The Taliban Is Holding Secret Negotiations With Government as Afghanistan Violence Escalates, Military Commander Reveals

As violence in Afghanistan continues to mount, the Taliban is secretly holding a meeting with the government in Kabul, U.S. military officials revealed.

The Afghan government had first offered to meet with Taliban leaders in February, but their overtures were ignored, according to reports at the time. Now, top U.S. military officials say talks are taking place behind the scenes, and that international organizations and other foreign governments are also participating in the negotiations. Afghan President Ashraf Ghani has said that the Taliban could become a political party if the Sunni group agrees to recognize Afghanistan's constitution and put an end to the violence.

Still, violence continues to plague the country, and fighting has escalated during recent months. On Wednesday, U.S. military officials told reporters that they had killed dozens of Taliban leaders in an operation last week. That same day, a Taliban spokesman said members of the group killed nearly 30 Afghan police officers in a suicide mission in the Afghan province of Logar.

"The objective of these attacks was to avenge the barbaric night raids executed by the enemy in various areas of the country, particularly those on the houses of innocent people and their communities, and in vengeance for the crimes and transgressions in which the blood of women and children were shed, and houses and mosques were destroyed, in Logar and Maydan Wardak provinces," the Taliban spokesman said in a statement released on its website and on social media Wednesday.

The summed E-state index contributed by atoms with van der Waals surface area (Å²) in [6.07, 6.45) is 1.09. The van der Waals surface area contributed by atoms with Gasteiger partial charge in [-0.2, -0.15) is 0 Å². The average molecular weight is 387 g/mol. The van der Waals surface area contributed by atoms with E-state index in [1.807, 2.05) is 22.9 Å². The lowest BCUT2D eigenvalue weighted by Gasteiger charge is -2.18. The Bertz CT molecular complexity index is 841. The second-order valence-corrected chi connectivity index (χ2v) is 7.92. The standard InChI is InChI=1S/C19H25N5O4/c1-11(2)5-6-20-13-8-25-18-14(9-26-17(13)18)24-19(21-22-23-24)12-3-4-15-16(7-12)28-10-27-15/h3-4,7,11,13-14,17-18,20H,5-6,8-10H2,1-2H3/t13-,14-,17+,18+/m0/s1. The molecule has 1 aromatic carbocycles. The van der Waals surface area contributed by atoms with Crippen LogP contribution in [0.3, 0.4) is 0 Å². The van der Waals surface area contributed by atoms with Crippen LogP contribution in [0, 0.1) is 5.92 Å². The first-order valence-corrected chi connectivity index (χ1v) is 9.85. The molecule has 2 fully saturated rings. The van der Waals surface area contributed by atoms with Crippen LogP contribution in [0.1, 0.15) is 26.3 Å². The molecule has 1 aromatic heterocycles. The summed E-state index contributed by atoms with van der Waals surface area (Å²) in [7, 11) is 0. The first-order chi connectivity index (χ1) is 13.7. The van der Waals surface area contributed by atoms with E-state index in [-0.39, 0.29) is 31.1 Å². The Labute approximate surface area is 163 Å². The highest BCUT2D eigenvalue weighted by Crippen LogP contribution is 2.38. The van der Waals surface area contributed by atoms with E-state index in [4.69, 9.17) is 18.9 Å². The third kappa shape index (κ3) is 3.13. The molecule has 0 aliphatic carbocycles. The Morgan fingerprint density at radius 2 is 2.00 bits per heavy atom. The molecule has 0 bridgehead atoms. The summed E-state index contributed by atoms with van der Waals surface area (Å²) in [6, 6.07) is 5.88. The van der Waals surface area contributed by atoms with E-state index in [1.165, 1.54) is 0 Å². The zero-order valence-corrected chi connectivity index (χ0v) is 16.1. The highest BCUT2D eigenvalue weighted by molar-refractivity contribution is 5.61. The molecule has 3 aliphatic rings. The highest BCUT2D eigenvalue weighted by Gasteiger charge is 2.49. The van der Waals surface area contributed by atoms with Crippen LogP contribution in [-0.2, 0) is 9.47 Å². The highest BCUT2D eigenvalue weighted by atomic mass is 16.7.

Some analysts say the increase in violence forced the government in Kabul to pursue talks more aggressively.

"Thanks to its violence, the Taliban enjoys significant leverage with the central government in Kabul. The question is what they'll use it for," Chris Meserole, a Middle East expert with the Brookings Institution, told Newsweek.

"Are they actually interested in laying down their arms and becoming a conventional political party? Or are they more concerned with weakening President Ghani and the central government as much as possible?"

Despite the doubt, the Trump administration appears convinced that pursuing negotiations with the Taliban is the right move. In mid-May, President Donald Trump hosted a historic meeting with the leader of Uzbekistan, a Central Asian country that lies to the north of Afghanistan. Uzbekistan has been floated as a location where talks between the Taliban and the Afghan government could eventually be held, although it is unclear whether the talks mentioned by U.S. military officials are happening there. Leaders of around 20 countries met in Uzbekistan's capital in March and gave their support for negotiations between the Taliban and the Afghan government.

In January, the U.S. military released data suggesting that the Taliban had increased the amount of territory in Afghanistan under its control. As of October 2017, around 14 percent of the country's districts were under the control or influence of the Taliban or other insurgent groups, the data revealed.